Bertha Tunnel Boring Machine TBM Recovery and Rebuild-WA
ABSTRACT; “Bertha” is the World’s Largest Tunnel Boring Machine TBM at 57 Foot Diameter which required recovery and rebuilding during 2015. National Welding Corporation performed the fitting and welding required for the original assembly and the rebuilding. The rebuilding involved to installing 200 Tons of reinforcing steel plates while consuming 33,000 pounds of welding wire. This slide show provides a photographic display of the process and depicts multiple challenges and details of the assembly.
Bertha is a 57-foot-diameter (17.4 m) tunnel boring machine built specifically for the Washington State Department of Transportation’s (WSDOT) Alaskan Way Viaduct replacement tunnel in Seattle. It was manufactured by Hitachi Zosen Sakai Works in Osaka, Japan, and the machine’s assembly was completed in Seattle in June 2013. Tunnel boring began on July 2013, with the machine originally scheduled to complete the tunnel in December 2015.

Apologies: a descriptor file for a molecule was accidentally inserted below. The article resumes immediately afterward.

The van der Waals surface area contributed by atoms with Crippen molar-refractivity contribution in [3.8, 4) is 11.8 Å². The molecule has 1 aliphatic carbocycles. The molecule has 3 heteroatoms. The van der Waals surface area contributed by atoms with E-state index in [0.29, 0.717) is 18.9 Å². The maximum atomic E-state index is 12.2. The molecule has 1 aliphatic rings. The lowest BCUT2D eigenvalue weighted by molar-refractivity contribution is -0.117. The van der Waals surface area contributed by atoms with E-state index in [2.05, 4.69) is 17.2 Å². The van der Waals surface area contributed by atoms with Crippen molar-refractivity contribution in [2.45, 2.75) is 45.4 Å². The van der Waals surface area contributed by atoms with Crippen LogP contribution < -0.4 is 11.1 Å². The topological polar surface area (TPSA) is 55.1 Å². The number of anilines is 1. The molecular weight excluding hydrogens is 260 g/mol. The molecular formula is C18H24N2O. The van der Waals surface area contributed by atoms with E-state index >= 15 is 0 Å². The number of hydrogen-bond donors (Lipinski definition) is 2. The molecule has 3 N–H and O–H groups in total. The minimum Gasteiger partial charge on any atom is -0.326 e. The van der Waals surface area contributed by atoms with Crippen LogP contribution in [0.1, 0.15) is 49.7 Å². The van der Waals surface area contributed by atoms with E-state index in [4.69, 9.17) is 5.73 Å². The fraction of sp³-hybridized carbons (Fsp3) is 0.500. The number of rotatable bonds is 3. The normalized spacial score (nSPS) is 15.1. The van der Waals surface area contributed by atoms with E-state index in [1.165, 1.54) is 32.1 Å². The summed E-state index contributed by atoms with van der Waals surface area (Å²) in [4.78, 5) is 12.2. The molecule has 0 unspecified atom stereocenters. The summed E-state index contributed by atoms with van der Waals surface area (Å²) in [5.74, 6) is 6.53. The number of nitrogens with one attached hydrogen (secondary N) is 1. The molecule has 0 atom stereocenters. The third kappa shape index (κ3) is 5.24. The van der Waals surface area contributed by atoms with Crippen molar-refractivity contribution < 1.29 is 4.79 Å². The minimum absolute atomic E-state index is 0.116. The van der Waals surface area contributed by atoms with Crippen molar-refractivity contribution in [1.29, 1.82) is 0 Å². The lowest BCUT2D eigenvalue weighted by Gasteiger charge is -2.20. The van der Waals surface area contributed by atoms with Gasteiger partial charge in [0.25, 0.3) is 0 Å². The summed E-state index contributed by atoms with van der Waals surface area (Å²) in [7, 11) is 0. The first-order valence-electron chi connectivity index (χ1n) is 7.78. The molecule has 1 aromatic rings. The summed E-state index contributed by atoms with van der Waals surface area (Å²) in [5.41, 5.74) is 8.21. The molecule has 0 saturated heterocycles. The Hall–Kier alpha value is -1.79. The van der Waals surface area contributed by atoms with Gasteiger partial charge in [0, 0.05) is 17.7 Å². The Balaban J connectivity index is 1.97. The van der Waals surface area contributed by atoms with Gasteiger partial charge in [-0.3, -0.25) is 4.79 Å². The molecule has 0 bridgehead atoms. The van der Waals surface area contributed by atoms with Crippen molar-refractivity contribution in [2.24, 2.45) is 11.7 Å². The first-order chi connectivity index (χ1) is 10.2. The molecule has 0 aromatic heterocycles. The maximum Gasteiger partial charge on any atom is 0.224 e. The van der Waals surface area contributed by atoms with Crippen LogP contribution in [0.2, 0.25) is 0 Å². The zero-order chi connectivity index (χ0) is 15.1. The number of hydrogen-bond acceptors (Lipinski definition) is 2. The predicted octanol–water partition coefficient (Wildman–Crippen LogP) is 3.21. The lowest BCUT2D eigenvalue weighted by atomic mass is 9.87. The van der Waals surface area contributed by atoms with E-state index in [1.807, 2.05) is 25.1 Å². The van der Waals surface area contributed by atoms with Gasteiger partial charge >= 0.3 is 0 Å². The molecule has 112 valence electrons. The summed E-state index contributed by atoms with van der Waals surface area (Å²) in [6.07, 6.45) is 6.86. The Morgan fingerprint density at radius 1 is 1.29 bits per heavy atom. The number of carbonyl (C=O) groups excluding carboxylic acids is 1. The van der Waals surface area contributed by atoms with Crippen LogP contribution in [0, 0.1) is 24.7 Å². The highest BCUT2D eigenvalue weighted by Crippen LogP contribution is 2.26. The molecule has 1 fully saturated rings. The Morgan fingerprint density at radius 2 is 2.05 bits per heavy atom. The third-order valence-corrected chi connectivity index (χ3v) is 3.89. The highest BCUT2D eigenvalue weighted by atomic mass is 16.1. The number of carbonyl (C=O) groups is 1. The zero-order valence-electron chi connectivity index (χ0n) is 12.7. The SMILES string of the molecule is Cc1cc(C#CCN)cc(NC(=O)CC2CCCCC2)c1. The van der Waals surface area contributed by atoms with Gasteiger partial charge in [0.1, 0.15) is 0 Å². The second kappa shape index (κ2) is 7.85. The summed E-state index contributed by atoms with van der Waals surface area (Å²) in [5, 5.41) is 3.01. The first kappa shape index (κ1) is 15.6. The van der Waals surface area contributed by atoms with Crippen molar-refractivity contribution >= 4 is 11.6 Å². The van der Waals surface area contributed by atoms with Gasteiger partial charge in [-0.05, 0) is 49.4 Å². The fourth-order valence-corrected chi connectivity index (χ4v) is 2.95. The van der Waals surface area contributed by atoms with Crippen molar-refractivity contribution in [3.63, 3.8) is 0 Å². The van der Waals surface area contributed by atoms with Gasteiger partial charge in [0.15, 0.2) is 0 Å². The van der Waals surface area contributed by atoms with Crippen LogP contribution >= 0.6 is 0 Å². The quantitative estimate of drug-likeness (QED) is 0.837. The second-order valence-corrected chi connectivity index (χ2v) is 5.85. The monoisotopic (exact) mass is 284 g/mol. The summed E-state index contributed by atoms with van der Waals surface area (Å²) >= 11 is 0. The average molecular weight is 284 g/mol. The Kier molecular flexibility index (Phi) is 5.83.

On December 6, 2013, work was halted approximately 1,083 feet (330 m) into the planned 9,270-foot-long (2,830 m) route because of unexpected underground pipe. During the investigation it was revealed that portions of the main bearing seal system were damaged, which caused the bearing to overheat during operation.[Over the subsequent two years, a recovery pit was dug from the surface in order to access and lift the machine’s cutter-head for repair and partial replacement in 2015.
Bertha resumed tunnel boring in December 2015, but had intermittent delays through to completion which occurred in April 2016. The TBM was then cut apart at disassembly vault at the tunnel’s north portal in South Lake Union as the size of the machine and location within the City left no other economical options. WSDOT estimates the new highway will open early 2019 and is estimated to have $223 million in cost overruns which stem from the two-year delay of the machine.